As we approach the end of March, I thought I’d do a brief review of the month, in particular looking at how my own OCD has been going. I usually consider March to be the longest month—it has 31 days and no real “holiday” or day off (yes, there is St. Patrick’s Day, but it’s not like we get the day off work or school).

For us, this March was extremely busy, which didn’t really make the month not seem long, per se…. it just made it seem long and crazy, I guess.


We started the month off, of course, with going to Utah for ADAM Conf. My OCD wasn’t so terrible there, ironically, or thankfully? I do have to admit that when I went to the bathroom at the conference, I did wonder if anyone else in the bathroom had read my book and was waiting to see if I would wash my hands a lot or something.

After our Utah trip, we went to London for my husband to speak at a conference. There have been times when flying has really triggered my OCD and brought out sanitizing compulsions and obsessions about getting sick. I handled it pretty well this time, though I am still worried about touching airplane floors and avoid that as much as possible (one time one of my kids spilled orange juice all over the floor when we were flying back from Hawaii, and I cleaned it using a napkin. I got the flu a few days after getting home and attributed it, correctly or incorrectly, to my cleaning the floor on the airplane).

Having to use public transport in England and be around so many other people were good exposures. I did get/have a cold (thanks to my son) for most of the trip, and that was a bit troublesome—I used hand sanitizer more than normal because I was worried that maybe the influenza was coming back.

Probably the biggest OCD issue I had was when I had to use the bathroom at Kew Gardens with my kids and brought my bag into the stall and there was no hook on the door. My bag had to go on the bathroom floor. From that point, I considered the bottom of my bag to be “dirty” and unclean and really tried to avoid touching it, putting it on a chair or anything like that.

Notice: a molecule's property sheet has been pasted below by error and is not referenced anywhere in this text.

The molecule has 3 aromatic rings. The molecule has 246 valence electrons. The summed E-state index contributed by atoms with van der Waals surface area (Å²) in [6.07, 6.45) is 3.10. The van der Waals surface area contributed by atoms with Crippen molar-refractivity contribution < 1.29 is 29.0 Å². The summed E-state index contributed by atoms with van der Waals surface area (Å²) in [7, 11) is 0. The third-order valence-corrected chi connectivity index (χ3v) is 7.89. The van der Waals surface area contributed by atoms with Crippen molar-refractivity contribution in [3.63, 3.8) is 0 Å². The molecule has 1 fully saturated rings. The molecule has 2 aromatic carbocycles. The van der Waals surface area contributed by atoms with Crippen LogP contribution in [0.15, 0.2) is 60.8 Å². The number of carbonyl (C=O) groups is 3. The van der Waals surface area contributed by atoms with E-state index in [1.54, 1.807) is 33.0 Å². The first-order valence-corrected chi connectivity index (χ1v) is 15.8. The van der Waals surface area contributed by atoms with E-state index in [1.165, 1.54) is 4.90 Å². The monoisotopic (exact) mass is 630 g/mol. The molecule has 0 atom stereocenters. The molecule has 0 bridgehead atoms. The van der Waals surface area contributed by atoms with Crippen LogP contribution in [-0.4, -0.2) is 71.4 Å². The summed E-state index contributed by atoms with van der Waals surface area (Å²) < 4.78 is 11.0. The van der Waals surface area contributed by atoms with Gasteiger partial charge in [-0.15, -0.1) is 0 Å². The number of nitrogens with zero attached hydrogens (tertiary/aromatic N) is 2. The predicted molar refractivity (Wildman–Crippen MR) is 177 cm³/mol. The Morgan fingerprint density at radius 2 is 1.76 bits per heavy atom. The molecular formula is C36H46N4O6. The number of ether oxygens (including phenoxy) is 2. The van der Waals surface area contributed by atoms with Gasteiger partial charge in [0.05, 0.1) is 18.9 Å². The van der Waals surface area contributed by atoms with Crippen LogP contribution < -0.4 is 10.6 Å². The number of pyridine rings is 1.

As for successes, I used public toilets frequently for all, ahem, issues. This is something I try to avoid for multiple reasons, so doing that was necessary, yes, but also a great exposure.

At Home

Besides the trip, I still deal with bathroom contamination OCD and hand washing issues—I usually use too much soap and wash for too long or wash my hands twice after using the bathroom.

There have been times, though, when something happens that, in the past, would have resulted in my engaging in a compulsion (like changing my clothes or something), and I’ve resisted that. Of course, there have been times when I’ve given in as well. I think one thing that is good to remember (and that my psychologist has mentioned) is that, when you “fail” in OCD exposures, it’s pretty easy to go back and correct it. For example, if you give in and wash your hands an extra time, go recontaminate them by touching them on something you consider “dirty” and don’t rewash. We sometimes beat ourselves up when we give into a compulsion, but we can just go back and mess with the OCD again and not do the compulsion that time.

“Love, Simon”

Another thing I wanted to mention was that we saw the movie, “Love, Simon,” about the gay teenager. Without ruining the story line, I just wanted to talk about how I related to him and his “coming out” by having a mental illness. After people found out that he was gay, it seemed like that was all people saw about him, when before they didn’t notice or care about that aspect of him. When you are “normal,” people don’t mention it, but if you (obviously) deviate from the norm, suddenly that becomes your defining characteristic.

There is a scene where his dad confronts him (nicely), asking him about how long he’s known he was gay, etc. For some reason, it made me remember how it felt like everyone was only asking me about my OCD and nothing else in my life, or asking “how I was” all the time once I was open about having obsessive-compulsive disorder. It’s like people forget that you’ve been dealing with it for a long time already, surviving without them knowing about it for potentially years—and it’s just so weird that suddenly that’s all anyone cares or talks about.

I mean, obviously mental illness and sexual orientation are different, but I could relate to this idea of having a “secret” to deal with and then suddenly being exposed and having people get really excited or put out about it… it’s a strange thing to go through, and I understood a little bit of what he was dealing with in that regard.

Anyway, I guess that’s all I have to say about March, besides what I’ve said in other blog posts this month, of course 😉 It’s been busy, and we have a lot of exciting things coming up (check out Mental Illness Matters for updates and conferences, changes, etc). Thanks everyone for your support!

How has your month been going? Anyone seen Love, Simon?